Saturday, April 22, 2006

What next?

I'm sure you've all read this before, but every once in a while, something happens that makes it even more pertinent.

"In Germany they came first for the Communists, and I didn't speak up because I wasn't a Communist. Then they came for the Jews, and I didn't speak up because I wasn't a Jew. Then they came for the trade unionists,and I didn't speak up because I wasn't a trade unionist. Then they came for the Catholics, and I didn't speak up because I was a Protestant. Then they came for me, and by that time no one was left to speak up." _ _ _ Pastor Martin Niemoeller, 1946.

The United States Department of Agriculture, in cooperation with numerous other agencies, is pushing for the implementation of a National Animal Identification System. Even if it's scope is significantly reduced before it is adopted, it will be one of the most intrusive programs the bureaucrats of the United States government has ever enacted.

Even though this program won't directly affect a lot of us, it's repulsive enough that we should all speak up. Here is some information and links:


Contact: Karin Bergener, 330-298-0065 - mailto:Bergener@config.com

Liberty Ark Coalition Forms to Fight Animal ID

FREEDOM, OHIO - A broad-based coalition has been formed to oppose the National Animal Identification System (NAIS) as it is presently proposed. "We're calling the project The Liberty Ark Coalition," says Karin Bergener, an Ohio attorney who helped form the coalition. "We hope the Liberty Ark will save our animals, and our farms from unnecessary government intrusion."

The USDA sponsored program would require every premises which houses even a single chicken, duck, turkey, cow, pig, goat, horse, or any other animal considered to be livestock, to be registered in a government database, and assigned a seven-digit number and GPS coordinates - by 2007. The premises owner would be required to pay a fee for the privilege.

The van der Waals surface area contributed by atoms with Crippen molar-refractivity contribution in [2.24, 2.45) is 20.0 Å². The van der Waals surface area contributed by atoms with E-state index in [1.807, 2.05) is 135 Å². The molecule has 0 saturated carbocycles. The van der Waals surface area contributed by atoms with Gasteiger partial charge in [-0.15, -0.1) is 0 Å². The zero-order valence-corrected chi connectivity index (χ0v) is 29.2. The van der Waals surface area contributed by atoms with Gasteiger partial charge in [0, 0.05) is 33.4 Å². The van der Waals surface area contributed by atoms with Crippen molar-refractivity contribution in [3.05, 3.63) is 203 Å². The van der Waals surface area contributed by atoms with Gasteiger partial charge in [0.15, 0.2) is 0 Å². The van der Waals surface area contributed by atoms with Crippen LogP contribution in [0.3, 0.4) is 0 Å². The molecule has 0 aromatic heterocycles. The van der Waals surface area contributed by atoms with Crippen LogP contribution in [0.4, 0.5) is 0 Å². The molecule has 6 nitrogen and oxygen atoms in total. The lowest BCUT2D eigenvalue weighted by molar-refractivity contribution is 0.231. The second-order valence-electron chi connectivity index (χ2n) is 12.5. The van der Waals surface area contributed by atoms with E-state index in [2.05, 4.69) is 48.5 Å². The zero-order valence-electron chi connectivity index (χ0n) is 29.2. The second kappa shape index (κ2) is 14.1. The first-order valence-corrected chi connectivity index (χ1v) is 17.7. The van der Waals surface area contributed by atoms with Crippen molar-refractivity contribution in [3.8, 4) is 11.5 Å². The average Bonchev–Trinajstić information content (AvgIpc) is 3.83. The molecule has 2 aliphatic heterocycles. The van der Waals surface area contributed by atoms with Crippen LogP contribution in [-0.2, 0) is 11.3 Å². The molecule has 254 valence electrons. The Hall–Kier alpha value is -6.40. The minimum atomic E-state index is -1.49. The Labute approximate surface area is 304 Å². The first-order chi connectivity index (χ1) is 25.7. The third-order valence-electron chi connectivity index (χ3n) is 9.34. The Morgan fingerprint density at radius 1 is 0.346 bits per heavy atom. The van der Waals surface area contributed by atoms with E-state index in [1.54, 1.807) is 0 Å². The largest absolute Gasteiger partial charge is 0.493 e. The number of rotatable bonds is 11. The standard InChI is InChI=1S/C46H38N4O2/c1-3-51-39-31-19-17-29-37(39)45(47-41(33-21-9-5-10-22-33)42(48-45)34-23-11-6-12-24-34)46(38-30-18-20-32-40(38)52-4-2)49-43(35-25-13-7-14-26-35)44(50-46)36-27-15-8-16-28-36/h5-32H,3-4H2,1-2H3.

The next phase would require every animal to be tagged with a radio frequency identification device (RFID) by 2008, also paid for by the owner. Finally, by 2009, the movement of any animal from the registered premises would have to be reported within 24 hours. The program would be enforced with fines for non-compliance, which could reach $1000 per day.

"The program is designed to track the source of a sick animal," says Meritt Lamb, a Tennessee magazine editor who also helped form the coalition. "But it will do nothing to prevent diseased animals from entering the food supply chain, nor will it address the problem of identifying imported meat products that enter the food supply chain." Lamb is typical of thousands of small land owners who keep a few chickens, an occasional steer or pig or goat for their own use, who will be severely impacted by the USDA program.

"This program will devastate county fairs, and 4H and Future Farmers of America projects, through which children learn how to care for, and show, their animals," says Randy Givens, a retired army colonel and coalition founder who resides in Texas. "It will kill the rodeo circuit. These programs have been successful for generations; the NAIS will wipe them out because it is simply not worth the effort, or cost, to register, tag, and report every animal that moves to a show or a county fair, or to a rodeo."

Judith McGeary, an environmental law attorney in Texas, and founder of the Farm and Ranch Freedom Alliance (http://www.farmandranchfreedom.org/), says "We believe the Liberty Ark Coalition will bring together thousands of small organizations and individuals who, together, will have enough influence to convince legislators to stop this program, at least long enough to interject a little sanity. But it will take everyone, working together."


The Liberty Ark Coalition website is http://libertyark.net

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